Category Archives: Grace

Multiplying Grace

Are we multiplying the faith, spiritual gifts, personal talents and love we have received from God?

Jesus deals with this question through a parable reported in both the gospels of Matthew and Luke.  (Mt. 25:14-30; Lk. 19:12-27)  In each of these parables, a man goes on a journey and entrusts various sums of money to his servants.  In Matthew’s account, two of the servants invest the money and double what was given to them.  A third servant buried what was given to him.

When the master returned he sought an accounting from his servants.  For the two servants who doubled what was given to them, the master said, “Well done, good and faithful servant.  You have been faithful with a few things.  I will put you in charge of many things.  Come and share your master’s happiness.”

To the third servant who buried the talent given him out of fear of his master, the master replied, “You wicked, lazy servant! So you knew that I harvest where I have not sown and gather where I have not scattered seed?”  Well then, you should have put my money on deposit with the bankers, so that when I returned I would have received it back with interest.”

In the harshest of all of Jesus’ responses to sin and wrongdoing, he has the master saying, “Take the talent from him and give to the one who has ten talents.  And throw that worthless servant outside, into the darkness, where there will be weeping and gnashing of teeth.”

This is a sobering message.  We have a responsibility to utilize the talents, gifts and grace that God offers us.  If we do, we have the opportunity to share in God’s joy and happiness.  Failure to do so can result in them being taken away and our being separated from God.

God created us in his image and likeness, gave us varied gifts and talents, and assigned us the responsibility to take care of his creation.  He became one of us in the person of Jesus and delegated to us the additional task to make disciples of all nations, giving us the Holy Spirit and the gifts of the Spirit to accomplish the task.

In all walks of life, whether athletics, schoolwork, employment, providing for our families and raising our children, the common expectation is that we should  be diligent in doing the best we can.  God’s expectation is no less when it comes to his call for us to bring his presence to the people and circumstances of our lives through our example and word.  

“A little sleep, a little slumber, a little folding of the hands to rest—and poverty will come on you like a bandit and scarcity like an armed man.” (Proverbs 6:10)  May our prayer be to never experience the scarcity of God’s presence, as we multiply his love, blessings and grace.   

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The Goodness of the Lord in the Land of the Living

Do we see the goodness of the Lord in our daily lives?

In Psalm 27 we read, “I am still confident of this; I will see the goodness of the Lord in the land of the living.” (vs. 13) Psalm 27 is a beautiful psalm, full of hope, joy and confidence, even in times of difficulty. It begins by declaring, “The Lord is my light and salvation– whom shall I fear…the stronghold of my life, of whom shall I be afraid?”

Through this “light” (knowledge of God and our existence), “salvation” (God’s saving grace) and “stronghold” (God’s protection), we will “see the goodness of the Lord in the land of the living.” This is a promise for this life, here and now. Whatever the challenge – a demanding boss, a difficult colleague, an unreasonable customer, the loss of a job, a personal illness, the suffering or loss of a loved one, God’s saving grace is available to us in the present moment.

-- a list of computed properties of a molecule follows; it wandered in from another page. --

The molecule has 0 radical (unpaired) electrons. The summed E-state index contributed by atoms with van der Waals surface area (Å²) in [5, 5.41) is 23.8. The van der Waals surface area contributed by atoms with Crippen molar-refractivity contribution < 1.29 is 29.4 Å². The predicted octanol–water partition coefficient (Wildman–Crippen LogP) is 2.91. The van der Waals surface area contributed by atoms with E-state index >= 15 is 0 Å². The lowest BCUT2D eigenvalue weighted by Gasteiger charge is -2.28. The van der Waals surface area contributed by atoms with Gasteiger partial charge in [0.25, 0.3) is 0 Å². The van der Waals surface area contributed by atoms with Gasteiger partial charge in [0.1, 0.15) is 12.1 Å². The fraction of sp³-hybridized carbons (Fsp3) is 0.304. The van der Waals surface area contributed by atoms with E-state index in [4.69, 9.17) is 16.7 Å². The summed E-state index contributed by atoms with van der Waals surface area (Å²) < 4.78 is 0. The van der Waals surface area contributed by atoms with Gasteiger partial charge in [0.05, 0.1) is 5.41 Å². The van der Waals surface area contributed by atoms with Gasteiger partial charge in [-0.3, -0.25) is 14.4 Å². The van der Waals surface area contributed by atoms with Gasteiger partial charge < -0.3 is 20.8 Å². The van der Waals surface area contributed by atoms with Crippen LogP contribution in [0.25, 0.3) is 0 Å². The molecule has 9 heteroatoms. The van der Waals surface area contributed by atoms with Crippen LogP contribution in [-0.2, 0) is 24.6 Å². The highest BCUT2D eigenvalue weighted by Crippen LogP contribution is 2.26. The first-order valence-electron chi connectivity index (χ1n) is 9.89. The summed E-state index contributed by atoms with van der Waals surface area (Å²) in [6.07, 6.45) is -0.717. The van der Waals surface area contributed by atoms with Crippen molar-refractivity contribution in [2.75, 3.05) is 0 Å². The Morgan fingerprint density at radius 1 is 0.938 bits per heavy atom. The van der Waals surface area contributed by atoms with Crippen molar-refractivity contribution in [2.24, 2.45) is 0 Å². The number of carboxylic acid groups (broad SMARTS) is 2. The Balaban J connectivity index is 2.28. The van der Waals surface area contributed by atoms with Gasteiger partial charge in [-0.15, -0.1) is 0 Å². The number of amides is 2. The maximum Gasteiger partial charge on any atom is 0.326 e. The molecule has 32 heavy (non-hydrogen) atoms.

Phillip Yancey in his book, What’s so Amazing about Grace, tells the story of a rock concert at Wembley Stadium in London in 1988, to celebrate the changes in South Africa. For some reason the promoters scheduled opera singer, Jessye Norman as the closing act to sing, Amazing Grace. For twelve hours various rock groups blasted the fans already high on booze and drugs.

Yancey reports, “Finally the time comes for her to sing. A single circle of light follows Norman, a majestic African-American woman wearing a flowing African dashiki, as she strolls on stage. No backup band, no musical instruments, just Jessye. The crowd stirs, restless. Few recognized the opera diva. A voice yells for more [rock music]. Others take up the cry. The scene is getting ugly.”

“Alone, a capella, Norman begins to sing, very slowly:

Amazing grace, how sweet the sound

That saved a wretch like me

I once was lost but now am found–

Was blind, but now I see.

“A remarkable thing happens in Wembley Stadium that night. Seventy thousand raucous fans fall silent before her aria of grace. By the time Norman reaches the second verse, ‘Twas grace that taught my heart to fear, And grace my fears relieved…, the soprano has the crowd in her hands. By the time she reaches the third verse, ‘Tis grace has brought me safe this far, And grace will lead me home,’ several thousand fans are singing along.

“When we’ve been there ten thousand years,

Bright shining as the sun,

We’ve no less days to sing God’s praise

Than when we first begun.”

Jessye Norman later confessed she had no idea what power descended on Wembly Stadium that night. Yancey said, “I think I know. The world thirsts for grace. When grace descends, the world falls silent before it.”

The goodness of the Lord in the land of the living.